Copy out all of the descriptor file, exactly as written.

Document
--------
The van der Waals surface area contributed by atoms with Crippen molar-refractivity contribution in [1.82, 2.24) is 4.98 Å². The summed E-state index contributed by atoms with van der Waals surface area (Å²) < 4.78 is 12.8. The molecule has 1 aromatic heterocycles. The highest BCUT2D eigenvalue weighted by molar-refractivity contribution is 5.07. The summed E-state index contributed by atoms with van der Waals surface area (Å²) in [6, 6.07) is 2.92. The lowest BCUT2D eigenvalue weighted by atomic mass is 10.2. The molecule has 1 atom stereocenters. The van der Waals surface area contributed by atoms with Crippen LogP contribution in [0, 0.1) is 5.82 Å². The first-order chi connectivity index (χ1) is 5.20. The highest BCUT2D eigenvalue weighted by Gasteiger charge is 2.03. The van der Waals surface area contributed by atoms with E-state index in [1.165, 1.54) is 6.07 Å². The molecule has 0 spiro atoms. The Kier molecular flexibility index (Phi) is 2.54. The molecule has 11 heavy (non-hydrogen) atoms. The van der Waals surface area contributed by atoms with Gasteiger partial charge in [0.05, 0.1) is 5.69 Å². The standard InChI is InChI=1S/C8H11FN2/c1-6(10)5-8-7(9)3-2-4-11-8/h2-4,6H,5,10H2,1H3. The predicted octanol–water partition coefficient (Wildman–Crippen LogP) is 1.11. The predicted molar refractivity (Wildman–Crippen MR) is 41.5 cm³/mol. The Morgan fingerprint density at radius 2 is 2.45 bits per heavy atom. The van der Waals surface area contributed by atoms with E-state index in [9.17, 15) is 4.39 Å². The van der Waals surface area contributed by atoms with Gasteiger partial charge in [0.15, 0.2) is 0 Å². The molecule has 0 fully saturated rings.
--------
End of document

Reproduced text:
The van der Waals surface area contributed by atoms with Crippen molar-refractivity contribution in [1.82, 2.24) is 4.98 Å². The summed E-state index contributed by atoms with van der Waals surface area (Å²) < 4.78 is 12.8. The molecule has 1 aromatic heterocycles. The highest BCUT2D eigenvalue weighted by molar-refractivity contribution is 5.07. The summed E-state index contributed by atoms with van der Waals surface area (Å²) in [6, 6.07) is 2.92. The lowest BCUT2D eigenvalue weighted by atomic mass is 10.2. The molecule has 1 atom stereocenters. The van der Waals surface area contributed by atoms with Crippen LogP contribution in [0, 0.1) is 5.82 Å². The first-order chi connectivity index (χ1) is 5.20. The highest BCUT2D eigenvalue weighted by Gasteiger charge is 2.03. The van der Waals surface area contributed by atoms with E-state index in [1.165, 1.54) is 6.07 Å². The molecule has 0 spiro atoms. The Kier molecular flexibility index (Phi) is 2.54. The molecule has 11 heavy (non-hydrogen) atoms. The van der Waals surface area contributed by atoms with Gasteiger partial charge in [0.05, 0.1) is 5.69 Å². The standard InChI is InChI=1S/C8H11FN2/c1-6(10)5-8-7(9)3-2-4-11-8/h2-4,6H,5,10H2,1H3. The predicted octanol–water partition coefficient (Wildman–Crippen LogP) is 1.11. The predicted molar refractivity (Wildman–Crippen MR) is 41.5 cm³/mol. The Morgan fingerprint density at radius 2 is 2.45 bits per heavy atom. The van der Waals surface area contributed by atoms with E-state index in [9.17, 15) is 4.39 Å². The van der Waals surface area contributed by atoms with Gasteiger partial charge in [0.15, 0.2) is 0 Å². The molecule has 0 fully saturated rings.